But lengthy memory of all those interlocking treaties and agreements translated out to the fact that everyone on Delfin performed carefully-agreed on chores up on ‘the farm’ (as the hills were generally known), and the harvest was always divided up according to that very same complex of agreements.


  The weather was fine—a rarity there—which made the work pleasant, if a bit warm.

  The warmth of course increased as the sun rose in the sky, making everyone glad for the excuse to pause, straighten stiff backs, and stare at the amazing sight plodding up the road. The glittering colors resolved into five individuals (“At least we can take a coach.” “Oh no we can’t, for you can hardly take a coach when your potential ruler doesn’t own one.”) in formal robes (“Do we have to wear our Garments of Office?” “Of course! Do YOU want to go down in history dressed in scrubbing rags after over two hundred kingless years?” “Queenless.” “Oh, stow it.”) of amazing hues and even more amazing styles.

  The Grand Guildmaster—mindful of established precedence—set the pace. Unfortunately, the others all thought silently, poking behind at his snail’s gait. His girth was neither flattered nor rendered comfortable by the gem-encrusted, heavily embroidered long robe he wore, with a stiff lace ruff round his neck. That ruff was already limp, resembling drooping petals around a cherry-colored seed pod, but still, it would have been impossible—unthinkable!—to appear without it. Why, the Guilds were the very first organization on the Islands, and the robes and ruff were reminders of that fact, relicts of the fashions of those days.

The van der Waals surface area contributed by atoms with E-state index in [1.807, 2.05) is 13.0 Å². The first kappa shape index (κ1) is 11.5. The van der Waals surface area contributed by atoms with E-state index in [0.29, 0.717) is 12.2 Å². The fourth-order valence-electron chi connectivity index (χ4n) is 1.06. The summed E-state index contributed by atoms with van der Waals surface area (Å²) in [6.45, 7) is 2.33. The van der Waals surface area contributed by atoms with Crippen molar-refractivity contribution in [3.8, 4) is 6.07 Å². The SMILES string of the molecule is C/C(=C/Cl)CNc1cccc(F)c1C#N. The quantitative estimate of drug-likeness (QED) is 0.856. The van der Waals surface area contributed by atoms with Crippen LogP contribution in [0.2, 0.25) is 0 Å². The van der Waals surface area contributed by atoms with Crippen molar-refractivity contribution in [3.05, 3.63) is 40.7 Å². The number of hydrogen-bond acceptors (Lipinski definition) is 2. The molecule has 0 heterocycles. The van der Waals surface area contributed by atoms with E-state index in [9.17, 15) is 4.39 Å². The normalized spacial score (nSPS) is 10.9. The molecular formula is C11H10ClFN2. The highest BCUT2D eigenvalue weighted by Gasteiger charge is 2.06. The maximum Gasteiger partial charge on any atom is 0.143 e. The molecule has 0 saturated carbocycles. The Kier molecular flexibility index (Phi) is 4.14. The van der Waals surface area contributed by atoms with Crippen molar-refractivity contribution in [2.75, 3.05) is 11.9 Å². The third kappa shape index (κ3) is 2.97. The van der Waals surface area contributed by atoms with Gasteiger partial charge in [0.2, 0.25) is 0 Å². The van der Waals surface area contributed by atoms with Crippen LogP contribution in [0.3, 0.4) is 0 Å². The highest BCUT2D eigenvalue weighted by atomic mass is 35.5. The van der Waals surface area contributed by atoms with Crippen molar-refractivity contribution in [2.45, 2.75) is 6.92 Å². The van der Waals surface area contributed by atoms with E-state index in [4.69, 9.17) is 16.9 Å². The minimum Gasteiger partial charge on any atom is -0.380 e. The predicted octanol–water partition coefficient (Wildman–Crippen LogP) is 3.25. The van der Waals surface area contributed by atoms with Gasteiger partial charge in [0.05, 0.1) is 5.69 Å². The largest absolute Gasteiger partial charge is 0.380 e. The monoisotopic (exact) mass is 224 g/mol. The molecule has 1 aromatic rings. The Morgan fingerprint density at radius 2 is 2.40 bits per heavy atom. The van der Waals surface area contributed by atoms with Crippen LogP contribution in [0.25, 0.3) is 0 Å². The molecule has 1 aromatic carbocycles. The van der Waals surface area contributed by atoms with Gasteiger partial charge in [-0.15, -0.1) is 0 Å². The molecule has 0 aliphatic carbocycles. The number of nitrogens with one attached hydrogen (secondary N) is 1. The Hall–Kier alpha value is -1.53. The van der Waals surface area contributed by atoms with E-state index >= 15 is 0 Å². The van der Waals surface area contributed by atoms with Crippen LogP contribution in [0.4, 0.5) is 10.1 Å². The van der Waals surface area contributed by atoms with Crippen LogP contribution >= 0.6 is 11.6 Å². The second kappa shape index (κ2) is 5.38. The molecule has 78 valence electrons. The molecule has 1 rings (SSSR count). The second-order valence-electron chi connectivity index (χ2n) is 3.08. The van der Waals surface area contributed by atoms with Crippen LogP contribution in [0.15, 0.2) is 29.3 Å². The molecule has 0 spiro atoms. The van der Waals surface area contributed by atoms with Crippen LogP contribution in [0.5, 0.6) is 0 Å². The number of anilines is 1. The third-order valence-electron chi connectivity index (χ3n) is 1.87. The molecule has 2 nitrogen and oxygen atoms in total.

Behind him the Prime Mentitioner minced, her spare form cocooned in a peculiar tunic, stiff with artful folds that testified to Colend’s fashions of six hundred years ago, when Lenzik the Master Scribe came and reorganized all the writing vocations of the island. It was Lenzik who had created his title, a transliteration of Old Sartoran that had impressed everyone, the more because no one could quite figure out what a ‘mentitioner’ was. But of course they all knew those mighty Old Sartorans had all kinds of powers and customs that normal people couldn’t hope to comprehend.

  At least, though, her Official Robes included a parasol, equally stiff in folds, that functioned in both rain and hot weather. She used it now, warding the sun, whose rays cast a greenish glow over her long face.

  Behind her trudged the Chief Secretary, whose function had altered the most over the years. Past Chief Secretaries had had great powers and few; currently, despite his claims, his only real power was to use the Great Seal on documents, thereby making them Official. His midnight blue robe dated back to the fashions of 4500, the year the king was deposed.

  Fourth was the Harbormistress, whose lined, weather-beaten face showed only the faintest amusement, and a glow of red from the walk uphill in the sun. But it wasn’t an unhealthy glow, for the truth was she made this walk often enough, though seldom during a working day. She wore the blue and white of Harbormasters and Mistresses the world over, ordinary tunic-and-trousers cut from fine cloth, with the sigil of the sun ship stitched in gold over her meager bosom.

  And last was the scribe who’d been selected, after vigorous in-house competition—nay, infighting—looking like her mistress, the Prime Mentitioner, except her robes were very plain and a uniform plum color.

  The five reached the very top, where waited a row of island denizens, many leaning on their hoes.

  “Fetch some water, Twelvie,” said the oldest, a woman ten years older even than the Prime Mentitioner—same age as the Harbormistress.